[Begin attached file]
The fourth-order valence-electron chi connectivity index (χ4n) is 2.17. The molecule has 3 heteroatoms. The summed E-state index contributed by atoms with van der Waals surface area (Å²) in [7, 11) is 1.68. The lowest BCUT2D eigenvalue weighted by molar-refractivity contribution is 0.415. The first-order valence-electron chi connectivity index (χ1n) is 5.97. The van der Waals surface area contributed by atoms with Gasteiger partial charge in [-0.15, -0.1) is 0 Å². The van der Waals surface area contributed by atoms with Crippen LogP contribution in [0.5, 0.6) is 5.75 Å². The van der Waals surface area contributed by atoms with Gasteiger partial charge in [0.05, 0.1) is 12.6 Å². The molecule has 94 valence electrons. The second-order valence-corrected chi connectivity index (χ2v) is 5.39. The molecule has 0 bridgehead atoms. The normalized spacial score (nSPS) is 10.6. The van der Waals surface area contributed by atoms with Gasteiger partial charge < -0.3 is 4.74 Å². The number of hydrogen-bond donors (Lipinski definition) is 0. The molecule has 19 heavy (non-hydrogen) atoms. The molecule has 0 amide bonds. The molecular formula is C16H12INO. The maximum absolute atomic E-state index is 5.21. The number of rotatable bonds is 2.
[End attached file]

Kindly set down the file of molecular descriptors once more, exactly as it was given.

The fourth-order valence-electron chi connectivity index (χ4n) is 2.17. The molecule has 3 heteroatoms. The summed E-state index contributed by atoms with van der Waals surface area (Å²) in [7, 11) is 1.68. The lowest BCUT2D eigenvalue weighted by molar-refractivity contribution is 0.415. The first-order valence-electron chi connectivity index (χ1n) is 5.97. The van der Waals surface area contributed by atoms with Gasteiger partial charge in [-0.15, -0.1) is 0 Å². The van der Waals surface area contributed by atoms with Crippen LogP contribution in [0.5, 0.6) is 5.75 Å². The van der Waals surface area contributed by atoms with Gasteiger partial charge in [0.05, 0.1) is 12.6 Å². The molecule has 94 valence electrons. The second-order valence-corrected chi connectivity index (χ2v) is 5.39. The molecule has 0 bridgehead atoms. The normalized spacial score (nSPS) is 10.6. The van der Waals surface area contributed by atoms with Gasteiger partial charge < -0.3 is 4.74 Å². The number of hydrogen-bond donors (Lipinski definition) is 0. The molecule has 19 heavy (non-hydrogen) atoms. The molecule has 0 amide bonds. The molecular formula is C16H12INO. The maximum absolute atomic E-state index is 5.21. The number of rotatable bonds is 2.